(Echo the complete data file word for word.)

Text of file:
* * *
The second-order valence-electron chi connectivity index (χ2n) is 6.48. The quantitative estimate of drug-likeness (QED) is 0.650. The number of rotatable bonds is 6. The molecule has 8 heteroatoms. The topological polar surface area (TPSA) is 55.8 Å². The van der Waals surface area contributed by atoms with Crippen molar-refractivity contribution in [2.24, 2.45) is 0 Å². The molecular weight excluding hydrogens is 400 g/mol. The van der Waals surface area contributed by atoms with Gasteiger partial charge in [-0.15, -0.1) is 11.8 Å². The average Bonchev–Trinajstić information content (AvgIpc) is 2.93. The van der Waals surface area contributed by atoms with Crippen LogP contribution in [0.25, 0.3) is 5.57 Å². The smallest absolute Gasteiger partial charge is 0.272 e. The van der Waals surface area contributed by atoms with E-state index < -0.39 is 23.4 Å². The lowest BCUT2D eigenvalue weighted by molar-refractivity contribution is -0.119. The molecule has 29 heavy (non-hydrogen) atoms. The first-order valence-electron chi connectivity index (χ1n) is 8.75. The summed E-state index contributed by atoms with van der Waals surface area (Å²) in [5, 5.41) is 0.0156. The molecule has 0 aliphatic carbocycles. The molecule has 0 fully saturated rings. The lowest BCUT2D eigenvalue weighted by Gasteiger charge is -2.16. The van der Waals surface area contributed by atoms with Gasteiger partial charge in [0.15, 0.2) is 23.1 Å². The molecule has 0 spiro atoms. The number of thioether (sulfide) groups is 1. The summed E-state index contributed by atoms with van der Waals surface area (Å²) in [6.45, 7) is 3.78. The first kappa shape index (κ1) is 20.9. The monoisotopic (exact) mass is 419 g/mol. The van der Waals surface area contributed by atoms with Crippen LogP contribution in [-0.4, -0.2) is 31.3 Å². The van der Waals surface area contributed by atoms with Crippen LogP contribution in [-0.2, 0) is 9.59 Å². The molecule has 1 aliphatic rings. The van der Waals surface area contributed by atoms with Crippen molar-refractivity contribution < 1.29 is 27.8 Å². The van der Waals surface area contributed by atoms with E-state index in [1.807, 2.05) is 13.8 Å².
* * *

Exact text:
The second-order valence-electron chi connectivity index (χ2n) is 6.48. The quantitative estimate of drug-likeness (QED) is 0.650. The number of rotatable bonds is 6. The molecule has 8 heteroatoms. The topological polar surface area (TPSA) is 55.8 Å². The van der Waals surface area contributed by atoms with Crippen molar-refractivity contribution in [2.24, 2.45) is 0 Å². The molecular weight excluding hydrogens is 400 g/mol. The van der Waals surface area contributed by atoms with Gasteiger partial charge in [-0.15, -0.1) is 11.8 Å². The average Bonchev–Trinajstić information content (AvgIpc) is 2.93. The van der Waals surface area contributed by atoms with Crippen LogP contribution in [0.25, 0.3) is 5.57 Å². The smallest absolute Gasteiger partial charge is 0.272 e. The van der Waals surface area contributed by atoms with E-state index < -0.39 is 23.4 Å². The lowest BCUT2D eigenvalue weighted by molar-refractivity contribution is -0.119. The molecule has 29 heavy (non-hydrogen) atoms. The first-order valence-electron chi connectivity index (χ1n) is 8.75. The summed E-state index contributed by atoms with van der Waals surface area (Å²) in [5, 5.41) is 0.0156. The molecule has 0 aliphatic carbocycles. The molecule has 0 fully saturated rings. The lowest BCUT2D eigenvalue weighted by Gasteiger charge is -2.16. The van der Waals surface area contributed by atoms with Gasteiger partial charge in [0.15, 0.2) is 23.1 Å². The molecule has 0 spiro atoms. The number of thioether (sulfide) groups is 1. The summed E-state index contributed by atoms with van der Waals surface area (Å²) in [6.45, 7) is 3.78. The first kappa shape index (κ1) is 20.9. The monoisotopic (exact) mass is 419 g/mol. The van der Waals surface area contributed by atoms with Crippen LogP contribution in [-0.4, -0.2) is 31.3 Å². The van der Waals surface area contributed by atoms with Crippen LogP contribution in [-0.2, 0) is 9.59 Å². The molecule has 1 aliphatic rings. The van der Waals surface area contributed by atoms with Crippen molar-refractivity contribution < 1.29 is 27.8 Å². The van der Waals surface area contributed by atoms with E-state index in [1.807, 2.05) is 13.8 Å².